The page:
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Ludwig Institute partner company, Circadian, commences first phase 1 clinical trial of VEGF-C antibody VGX-100 in cancer patients
Circadian’s VEGF-C IP Acquired from Ludwig Institute
January 8, 2012—Melbourne, Australia - Circadian Technologies Limited (ASX:CIR, OTCQX:CKDXY) announced today that it has commenced the first Phase 1 clinical trial of its fully human monoclonal antibody against VEGF-C, VGX-100, at a leading US-based cancer treatment centre.
The Phase 1 study will examine the safety and tolerability of escalating doses of VGX-100 in patients with advanced solid tumours who have no other standard treatment options both as a monotherapy and also when used in combination with other anti-angiogenic agents. Results from the trial are expected to be available in the second half of 2012.
“We are extremely proud to have completed the translation of VGX-100 from early discovery to the clinical development stage. We are committed to improving outcomes for patients suffering from cancer, and believe that VGX-100, especially when combined with existing therapies could make a significant difference. Commencing clinical trials with VGX-100 is an extremely important achievement for Circadian and a major step in our goal to develop VGX-100 as a new therapeutic agent in the fight against cancer,” said Robert Klupacs, CEO of Circadian Technologies Limited.
VGX-100 is a human antibody that acts against the human VEGF-C protein. Treatment for cancers, particularly glioblastoma and metastatic colorectal cancers, are the first target indications for VGX-100. Additionally, Circadian is developing VGX-100 for a number of other cancer indications, as well as an agent to treat front-of the-eye diseases.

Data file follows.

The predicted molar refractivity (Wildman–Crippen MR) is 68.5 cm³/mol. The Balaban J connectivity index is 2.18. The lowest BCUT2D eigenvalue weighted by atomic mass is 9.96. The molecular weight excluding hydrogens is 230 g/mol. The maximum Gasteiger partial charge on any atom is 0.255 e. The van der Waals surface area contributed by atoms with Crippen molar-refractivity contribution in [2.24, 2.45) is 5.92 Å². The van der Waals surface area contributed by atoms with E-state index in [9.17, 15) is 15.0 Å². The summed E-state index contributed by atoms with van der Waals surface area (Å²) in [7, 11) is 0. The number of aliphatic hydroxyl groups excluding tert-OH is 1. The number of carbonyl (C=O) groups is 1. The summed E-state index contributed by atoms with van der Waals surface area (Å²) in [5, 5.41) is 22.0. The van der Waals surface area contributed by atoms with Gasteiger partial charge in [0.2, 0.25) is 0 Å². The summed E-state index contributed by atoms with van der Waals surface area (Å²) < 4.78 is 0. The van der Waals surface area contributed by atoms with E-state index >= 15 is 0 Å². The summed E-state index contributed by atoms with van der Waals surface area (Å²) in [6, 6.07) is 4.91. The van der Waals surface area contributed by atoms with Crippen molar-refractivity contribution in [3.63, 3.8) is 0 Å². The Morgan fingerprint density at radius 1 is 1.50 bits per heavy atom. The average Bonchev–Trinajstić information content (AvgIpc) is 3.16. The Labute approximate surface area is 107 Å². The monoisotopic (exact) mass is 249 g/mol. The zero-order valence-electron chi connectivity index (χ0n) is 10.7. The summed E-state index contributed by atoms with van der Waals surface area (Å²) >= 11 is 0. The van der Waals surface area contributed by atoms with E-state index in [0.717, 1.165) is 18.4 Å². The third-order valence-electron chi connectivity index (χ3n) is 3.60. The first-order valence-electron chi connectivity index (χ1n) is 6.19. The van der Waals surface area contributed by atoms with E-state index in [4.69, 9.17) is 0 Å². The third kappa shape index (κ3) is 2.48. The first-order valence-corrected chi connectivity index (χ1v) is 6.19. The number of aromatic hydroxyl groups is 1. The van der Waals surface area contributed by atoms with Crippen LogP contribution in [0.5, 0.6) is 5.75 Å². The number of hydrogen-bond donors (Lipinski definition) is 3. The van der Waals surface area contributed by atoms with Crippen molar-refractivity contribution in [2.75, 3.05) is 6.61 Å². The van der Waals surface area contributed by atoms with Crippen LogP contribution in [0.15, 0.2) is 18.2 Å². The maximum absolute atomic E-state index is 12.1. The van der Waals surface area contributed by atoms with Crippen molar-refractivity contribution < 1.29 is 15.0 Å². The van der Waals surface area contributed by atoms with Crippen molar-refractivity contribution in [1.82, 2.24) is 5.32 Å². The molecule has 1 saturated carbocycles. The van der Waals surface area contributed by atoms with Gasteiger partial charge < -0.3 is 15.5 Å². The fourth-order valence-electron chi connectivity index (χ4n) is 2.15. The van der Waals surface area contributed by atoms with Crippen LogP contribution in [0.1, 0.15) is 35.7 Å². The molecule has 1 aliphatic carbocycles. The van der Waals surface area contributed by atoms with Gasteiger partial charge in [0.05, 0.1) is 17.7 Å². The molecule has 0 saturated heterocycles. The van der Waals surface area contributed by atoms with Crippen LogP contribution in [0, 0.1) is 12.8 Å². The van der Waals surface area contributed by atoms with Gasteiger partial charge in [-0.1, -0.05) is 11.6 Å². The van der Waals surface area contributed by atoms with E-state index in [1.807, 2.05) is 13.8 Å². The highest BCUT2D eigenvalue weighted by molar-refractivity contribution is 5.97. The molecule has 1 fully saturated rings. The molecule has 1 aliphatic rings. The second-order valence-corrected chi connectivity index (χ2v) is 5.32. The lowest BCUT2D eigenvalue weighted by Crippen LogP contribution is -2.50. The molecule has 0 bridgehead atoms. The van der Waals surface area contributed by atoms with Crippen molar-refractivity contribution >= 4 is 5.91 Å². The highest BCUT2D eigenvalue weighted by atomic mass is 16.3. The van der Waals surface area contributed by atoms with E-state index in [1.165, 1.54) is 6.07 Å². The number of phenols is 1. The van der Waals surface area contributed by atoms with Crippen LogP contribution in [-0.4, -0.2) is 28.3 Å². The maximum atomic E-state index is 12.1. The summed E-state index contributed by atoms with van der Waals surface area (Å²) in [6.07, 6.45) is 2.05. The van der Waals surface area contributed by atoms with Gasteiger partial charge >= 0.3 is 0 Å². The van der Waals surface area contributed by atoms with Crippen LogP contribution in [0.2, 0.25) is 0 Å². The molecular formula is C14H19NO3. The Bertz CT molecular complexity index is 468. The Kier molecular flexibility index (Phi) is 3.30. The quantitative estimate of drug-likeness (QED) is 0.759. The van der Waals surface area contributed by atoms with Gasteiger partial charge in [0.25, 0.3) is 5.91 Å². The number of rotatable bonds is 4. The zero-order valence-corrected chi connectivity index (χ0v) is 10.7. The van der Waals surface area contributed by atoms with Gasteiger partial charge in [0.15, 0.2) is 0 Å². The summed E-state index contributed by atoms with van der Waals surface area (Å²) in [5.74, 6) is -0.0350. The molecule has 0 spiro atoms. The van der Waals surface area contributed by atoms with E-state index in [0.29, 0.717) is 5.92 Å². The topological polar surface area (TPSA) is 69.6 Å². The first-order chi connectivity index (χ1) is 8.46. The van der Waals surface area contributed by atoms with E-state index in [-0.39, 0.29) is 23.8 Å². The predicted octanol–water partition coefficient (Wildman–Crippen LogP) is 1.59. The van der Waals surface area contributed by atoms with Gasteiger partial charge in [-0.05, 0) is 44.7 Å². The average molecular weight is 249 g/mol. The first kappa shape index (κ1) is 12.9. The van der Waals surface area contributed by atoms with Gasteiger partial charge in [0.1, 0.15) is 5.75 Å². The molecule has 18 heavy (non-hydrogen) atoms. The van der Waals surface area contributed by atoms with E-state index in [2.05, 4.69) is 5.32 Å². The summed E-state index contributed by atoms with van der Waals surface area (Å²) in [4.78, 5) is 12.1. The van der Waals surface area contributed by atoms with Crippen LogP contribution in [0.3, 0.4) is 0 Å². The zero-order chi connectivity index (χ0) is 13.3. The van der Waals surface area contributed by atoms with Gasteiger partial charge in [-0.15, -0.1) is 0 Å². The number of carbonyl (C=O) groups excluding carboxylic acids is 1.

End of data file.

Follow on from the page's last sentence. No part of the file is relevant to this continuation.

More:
Studies in animal model studies across a wide range of tumour types have shown that when combined with Avastin® and/or chemotherapy, VGX-100 can significantly reduce tumour growth and tumour spread as well as significantly improve tumour inhibition over and above that of Avastin® and/or chemotherapy alone. Recent studies have also implicated VEGF-C as a key mediator of disease progression during Avastin® treatment, implying that combination therapy with VGX-100 and Avastin® could significantly improve treatment outcomes in cancer patients.
Circadian’s wholly owned subsidiary, Vegenics Pty Ltd, owns worldwide rights to an extensive intellectual property portfolio covering the angiogenesis and lymphangiogenesis targets VEGF-C, VEGF- D and the receptor protein VEGFR-3. Vegenics has also been granted exclusive worldwide rights to intellectual property filed by Schepens Eye Research Institute covering the use of anti-lymphangiogenic molecules for the treatment of Dry Eye Disease.
About Circadian Technologies Limited
Circadian (ASX:CIR; OTCQX:CKDXY) is a biologics drug developer focusing on cancer and ‘front of the eye’ disease therapies. It controls exclusive worldwide rights to a significant intellectual property portfolio around Vascular Endothelial Growth Factor (VEGF)-C and -D. The applications for the VEGF technology, which functions in regulating blood and lymphatic vessel growth, are substantial and broad. Circadian’s internal product development programs are primarily focussed on developing VGX-100 (a human antibody against VEGF-C) as a treatment for solid tumours, in particular glioblastoma and colorectal cancer, as well as for ‘front of the eye’ disease such as corneal neovascularisation and/or corneal allograft rejection. Circadian has also licensed rights to some parts of its intellectual property portfolio for the development of other products to ImClone Systems, a wholly-owned subsidiary of Eli Lilly and Company, including the antibody IMC-3C5 targeting VEGFR-3. http://www.circadian.com.au